Update: Relativity Media Lobs Litigation at Netflix


Kavanaugh Lobs Litigation at Netflix

Update: Relativity Media filed a $1.5 billion lawsuit against Netflix yesterday in Santa Clara, California. The ailing production company’s actions include breach of contract and trade libel, which a Netflix’s spokesperson called “baseless and ironic.”

It’s ironic because Netflix is already suing Relativity to rescind the licensing contract in question, and also pursue damages for Relativity’s non-delivery of films mandated under the agreement.

In a somewhat conspiratorial tone, Relativity’s complaint argues Netflix, behind closed doors with industry insiders, tried to undermine their distribution efforts by spreading false accusations about liquidity problems that were “willful, malicious, and oppressive in that it was specifically and intentionally undertaken to injure Relativity financially.”

Whether either lawsuit will make it to trial is unknown. In recent U.S. Bankruptcy proceedings, Relativity argued to have any questions about the agreement to be settled through arbitration.

Lawyers, Consultants, and Bankers – Oh My!

In addition to shockingly poor jurisprudence by Judge Willis, he is seemingly allowing Relativity’s team to submit legal and professional costs exceeding $40 million. This obscene amount is not a misprint – $40 million for the nine months the case has been ongoing. These charges are in addition to the $5 million paid to FTI Consulting to provide auditing and restructuring services.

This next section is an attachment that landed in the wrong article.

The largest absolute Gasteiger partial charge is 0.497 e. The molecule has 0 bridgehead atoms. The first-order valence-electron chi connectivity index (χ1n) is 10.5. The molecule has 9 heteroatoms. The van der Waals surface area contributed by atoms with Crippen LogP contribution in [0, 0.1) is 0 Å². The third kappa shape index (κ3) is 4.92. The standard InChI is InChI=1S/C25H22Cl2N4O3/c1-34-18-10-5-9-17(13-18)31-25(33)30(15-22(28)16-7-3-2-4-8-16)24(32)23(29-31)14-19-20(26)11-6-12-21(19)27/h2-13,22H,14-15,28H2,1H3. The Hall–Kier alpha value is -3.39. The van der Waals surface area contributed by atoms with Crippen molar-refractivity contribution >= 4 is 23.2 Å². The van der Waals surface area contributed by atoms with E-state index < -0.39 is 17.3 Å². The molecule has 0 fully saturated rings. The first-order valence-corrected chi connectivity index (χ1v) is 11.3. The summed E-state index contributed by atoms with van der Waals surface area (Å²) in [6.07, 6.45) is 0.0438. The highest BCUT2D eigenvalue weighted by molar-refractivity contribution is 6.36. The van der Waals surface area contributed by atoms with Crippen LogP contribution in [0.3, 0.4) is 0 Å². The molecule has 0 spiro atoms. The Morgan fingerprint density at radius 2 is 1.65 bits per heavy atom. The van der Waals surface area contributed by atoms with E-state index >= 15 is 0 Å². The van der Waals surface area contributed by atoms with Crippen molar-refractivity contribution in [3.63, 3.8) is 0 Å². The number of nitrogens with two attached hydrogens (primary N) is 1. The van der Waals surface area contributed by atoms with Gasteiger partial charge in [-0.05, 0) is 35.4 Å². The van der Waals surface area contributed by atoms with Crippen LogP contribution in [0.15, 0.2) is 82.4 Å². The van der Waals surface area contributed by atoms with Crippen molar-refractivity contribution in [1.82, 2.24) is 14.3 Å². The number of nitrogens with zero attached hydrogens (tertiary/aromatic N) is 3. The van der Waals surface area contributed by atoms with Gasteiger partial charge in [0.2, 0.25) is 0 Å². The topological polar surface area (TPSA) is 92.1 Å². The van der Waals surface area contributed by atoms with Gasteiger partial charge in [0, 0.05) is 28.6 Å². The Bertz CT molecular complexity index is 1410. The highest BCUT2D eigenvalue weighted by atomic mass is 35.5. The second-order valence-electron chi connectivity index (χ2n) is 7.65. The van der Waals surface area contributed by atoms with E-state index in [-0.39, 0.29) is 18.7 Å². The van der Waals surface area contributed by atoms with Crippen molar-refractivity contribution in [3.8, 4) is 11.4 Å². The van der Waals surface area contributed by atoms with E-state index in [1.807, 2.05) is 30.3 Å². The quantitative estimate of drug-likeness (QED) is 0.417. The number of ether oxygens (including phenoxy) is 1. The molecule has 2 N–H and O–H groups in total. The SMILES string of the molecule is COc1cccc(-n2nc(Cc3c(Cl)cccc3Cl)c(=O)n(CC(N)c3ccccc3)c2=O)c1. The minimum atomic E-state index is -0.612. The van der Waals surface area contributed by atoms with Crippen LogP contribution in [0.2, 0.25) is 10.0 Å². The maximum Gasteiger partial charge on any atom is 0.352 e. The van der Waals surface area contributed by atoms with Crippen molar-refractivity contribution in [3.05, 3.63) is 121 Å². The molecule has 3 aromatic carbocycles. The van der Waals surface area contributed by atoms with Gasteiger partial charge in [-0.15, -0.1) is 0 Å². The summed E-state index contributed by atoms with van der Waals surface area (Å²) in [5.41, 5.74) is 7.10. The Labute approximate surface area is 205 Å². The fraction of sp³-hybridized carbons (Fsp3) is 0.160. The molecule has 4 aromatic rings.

These fees surpass the amount of box office rentals Relativity has received for all its 2015 and 2016 releases. Relativity’s last eight films have grossed $78 million at the U.S. box office.

RELATED: Likely Liquidation for Relativity Media

According to court filings, Relativity submitted the largest bill ($11.9 million) for their legal team. Next up was Sheppard Mullen at $6.1 million. Relativity’s investment banker, which stated in court that a “feeding frenzy” of new capital would take place after restructuring, billed $5.8 million. PJT Partner’s, another investment bank, asked for $5 million. Skadden, Arps, which represents Kavanaugh billed $4.9 million.

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